+Postage Due+Disney-comics digest #132.
Mattias.Hallin at jurenh.lu.se
Wed Oct 20 10:17:08 CET 1993
"Barks' comic book language was not American 1950's slang and
idioms. It was the slang of the 1920's, Barks' formative years -- this
is the main reason his dialogue had such a unique feel to our 1950's
eyes. It was the talk of the "23 skiddoo", "O, you kid", "So's yer ol'
man" days -- the stuff that Barks and his buddies would speak around the
CALGARY EYEOPENER offices." says Don Rosa...
... who ought to know since he READ Barks already in the fifties; but I'd like
to add, anyway, that I don't think it's quite as simple as that: Barks ALSO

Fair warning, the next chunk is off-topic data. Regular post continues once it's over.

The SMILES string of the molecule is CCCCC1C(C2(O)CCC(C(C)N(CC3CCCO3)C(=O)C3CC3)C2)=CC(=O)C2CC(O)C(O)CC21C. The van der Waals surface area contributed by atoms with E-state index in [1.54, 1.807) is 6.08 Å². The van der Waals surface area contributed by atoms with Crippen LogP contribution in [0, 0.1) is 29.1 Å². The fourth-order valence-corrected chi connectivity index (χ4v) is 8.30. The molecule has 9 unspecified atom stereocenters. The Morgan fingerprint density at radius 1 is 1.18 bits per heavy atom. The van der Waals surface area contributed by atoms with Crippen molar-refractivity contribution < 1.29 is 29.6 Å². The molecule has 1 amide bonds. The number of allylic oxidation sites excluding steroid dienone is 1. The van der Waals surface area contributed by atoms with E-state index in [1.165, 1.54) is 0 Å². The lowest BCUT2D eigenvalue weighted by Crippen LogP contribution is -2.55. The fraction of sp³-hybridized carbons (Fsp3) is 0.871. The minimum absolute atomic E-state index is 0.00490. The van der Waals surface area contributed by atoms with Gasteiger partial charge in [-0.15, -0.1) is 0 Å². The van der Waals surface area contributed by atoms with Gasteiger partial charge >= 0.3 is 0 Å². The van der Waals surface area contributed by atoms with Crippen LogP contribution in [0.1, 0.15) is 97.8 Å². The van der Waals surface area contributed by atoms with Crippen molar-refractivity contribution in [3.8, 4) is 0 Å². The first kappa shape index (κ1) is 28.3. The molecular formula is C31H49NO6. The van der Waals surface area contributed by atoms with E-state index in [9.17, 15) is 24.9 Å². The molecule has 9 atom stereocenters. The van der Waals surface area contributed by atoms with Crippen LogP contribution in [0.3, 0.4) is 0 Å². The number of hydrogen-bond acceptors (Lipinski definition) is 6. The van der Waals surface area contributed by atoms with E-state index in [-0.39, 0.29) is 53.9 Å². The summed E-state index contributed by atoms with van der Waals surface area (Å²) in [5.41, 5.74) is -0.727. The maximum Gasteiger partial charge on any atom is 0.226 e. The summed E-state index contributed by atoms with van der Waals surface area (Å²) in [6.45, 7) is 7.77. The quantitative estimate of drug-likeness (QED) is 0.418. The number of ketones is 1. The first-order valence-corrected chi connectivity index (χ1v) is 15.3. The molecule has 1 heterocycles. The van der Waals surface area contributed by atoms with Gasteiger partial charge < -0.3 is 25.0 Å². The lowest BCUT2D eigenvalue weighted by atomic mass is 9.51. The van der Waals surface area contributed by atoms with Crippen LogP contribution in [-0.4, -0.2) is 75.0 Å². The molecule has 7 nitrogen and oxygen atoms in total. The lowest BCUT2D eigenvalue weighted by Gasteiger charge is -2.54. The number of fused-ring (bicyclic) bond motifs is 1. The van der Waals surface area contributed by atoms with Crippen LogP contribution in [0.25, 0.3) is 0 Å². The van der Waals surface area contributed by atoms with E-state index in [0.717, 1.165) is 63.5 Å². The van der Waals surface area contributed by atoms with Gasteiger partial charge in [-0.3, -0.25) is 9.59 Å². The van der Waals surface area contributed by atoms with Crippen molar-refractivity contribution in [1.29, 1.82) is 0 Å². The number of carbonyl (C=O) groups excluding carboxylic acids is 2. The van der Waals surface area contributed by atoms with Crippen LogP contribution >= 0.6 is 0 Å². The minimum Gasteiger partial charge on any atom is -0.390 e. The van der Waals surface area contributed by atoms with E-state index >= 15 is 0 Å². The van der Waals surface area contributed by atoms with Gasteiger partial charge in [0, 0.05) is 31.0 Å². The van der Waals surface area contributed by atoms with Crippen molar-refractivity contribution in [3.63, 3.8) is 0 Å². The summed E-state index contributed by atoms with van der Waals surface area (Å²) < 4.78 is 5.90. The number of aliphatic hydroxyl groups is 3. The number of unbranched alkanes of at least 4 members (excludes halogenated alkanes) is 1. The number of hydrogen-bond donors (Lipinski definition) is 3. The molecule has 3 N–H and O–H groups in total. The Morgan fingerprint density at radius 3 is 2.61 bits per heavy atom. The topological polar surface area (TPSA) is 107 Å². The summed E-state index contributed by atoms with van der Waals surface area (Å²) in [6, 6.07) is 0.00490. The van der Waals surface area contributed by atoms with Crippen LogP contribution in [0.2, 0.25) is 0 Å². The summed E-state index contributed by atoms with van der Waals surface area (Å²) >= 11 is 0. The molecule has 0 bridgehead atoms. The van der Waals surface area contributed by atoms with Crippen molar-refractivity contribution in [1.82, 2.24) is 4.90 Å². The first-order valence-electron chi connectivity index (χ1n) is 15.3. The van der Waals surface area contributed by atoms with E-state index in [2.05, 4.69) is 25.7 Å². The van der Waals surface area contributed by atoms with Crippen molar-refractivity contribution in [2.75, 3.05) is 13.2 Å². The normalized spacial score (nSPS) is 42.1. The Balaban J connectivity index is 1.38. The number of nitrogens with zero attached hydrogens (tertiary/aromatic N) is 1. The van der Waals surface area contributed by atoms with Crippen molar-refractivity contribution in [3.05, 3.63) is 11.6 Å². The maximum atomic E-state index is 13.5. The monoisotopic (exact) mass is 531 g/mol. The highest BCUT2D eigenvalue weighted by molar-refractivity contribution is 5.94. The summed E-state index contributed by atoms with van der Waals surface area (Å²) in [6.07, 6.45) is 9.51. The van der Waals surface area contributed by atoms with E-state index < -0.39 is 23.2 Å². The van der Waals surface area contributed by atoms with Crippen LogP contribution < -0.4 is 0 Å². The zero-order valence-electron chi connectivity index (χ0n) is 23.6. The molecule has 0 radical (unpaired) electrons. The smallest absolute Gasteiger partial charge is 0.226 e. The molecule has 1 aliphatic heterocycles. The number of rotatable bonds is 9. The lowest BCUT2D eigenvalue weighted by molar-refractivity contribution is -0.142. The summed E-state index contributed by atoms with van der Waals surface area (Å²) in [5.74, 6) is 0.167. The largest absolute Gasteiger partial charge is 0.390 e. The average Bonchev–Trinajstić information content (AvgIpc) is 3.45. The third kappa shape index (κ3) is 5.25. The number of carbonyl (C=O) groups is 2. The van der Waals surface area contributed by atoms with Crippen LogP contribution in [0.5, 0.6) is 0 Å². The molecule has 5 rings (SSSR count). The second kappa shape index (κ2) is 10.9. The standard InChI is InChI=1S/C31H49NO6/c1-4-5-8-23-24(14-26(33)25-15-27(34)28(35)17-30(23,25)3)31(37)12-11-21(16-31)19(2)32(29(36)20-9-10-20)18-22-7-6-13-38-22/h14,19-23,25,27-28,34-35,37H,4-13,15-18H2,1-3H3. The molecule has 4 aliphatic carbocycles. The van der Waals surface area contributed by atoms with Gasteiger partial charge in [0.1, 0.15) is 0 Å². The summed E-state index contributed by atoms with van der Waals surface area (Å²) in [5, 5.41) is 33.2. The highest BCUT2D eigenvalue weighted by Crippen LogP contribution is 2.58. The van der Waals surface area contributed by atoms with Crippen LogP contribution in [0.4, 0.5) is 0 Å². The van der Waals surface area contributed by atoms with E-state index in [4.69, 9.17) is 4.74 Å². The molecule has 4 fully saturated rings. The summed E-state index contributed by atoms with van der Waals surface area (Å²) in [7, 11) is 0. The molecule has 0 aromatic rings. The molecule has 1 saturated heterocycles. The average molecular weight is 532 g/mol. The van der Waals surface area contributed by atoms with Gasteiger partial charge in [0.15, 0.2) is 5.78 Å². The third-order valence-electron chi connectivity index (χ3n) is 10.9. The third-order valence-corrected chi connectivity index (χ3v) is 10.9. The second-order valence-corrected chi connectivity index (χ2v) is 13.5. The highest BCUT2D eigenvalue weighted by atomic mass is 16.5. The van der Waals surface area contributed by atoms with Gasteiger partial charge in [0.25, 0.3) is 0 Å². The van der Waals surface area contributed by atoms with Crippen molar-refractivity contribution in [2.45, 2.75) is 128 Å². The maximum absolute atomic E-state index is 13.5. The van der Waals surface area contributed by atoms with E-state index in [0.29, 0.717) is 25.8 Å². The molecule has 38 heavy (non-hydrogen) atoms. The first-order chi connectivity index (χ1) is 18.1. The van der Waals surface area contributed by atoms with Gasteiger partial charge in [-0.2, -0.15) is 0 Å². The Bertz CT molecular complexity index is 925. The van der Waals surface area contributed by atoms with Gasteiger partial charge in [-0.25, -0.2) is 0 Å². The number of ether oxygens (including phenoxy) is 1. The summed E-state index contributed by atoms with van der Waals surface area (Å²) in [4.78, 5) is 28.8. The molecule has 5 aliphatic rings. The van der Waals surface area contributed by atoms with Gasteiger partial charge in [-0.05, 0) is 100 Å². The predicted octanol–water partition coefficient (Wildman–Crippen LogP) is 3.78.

used more or less contemporary slang and expressions, like f'rinstance the
bereted and bearded person who says to Gyro "Man, man, Gyro! How come you dig
that weird jazz?" (or someting like that - it's a bother not to have one's
references handy here at work). However, I think Don's right in the sense that
when Barks wrote "natural" or "plain" dialogue - in a word, when he wrote what
felt natural to him - then it was twenties slang if anything. I also feel that
his attempts to move with the times, slang-wise, never gets the same smooth,
natural feel to it as his use of his "own" language does. But that's just my
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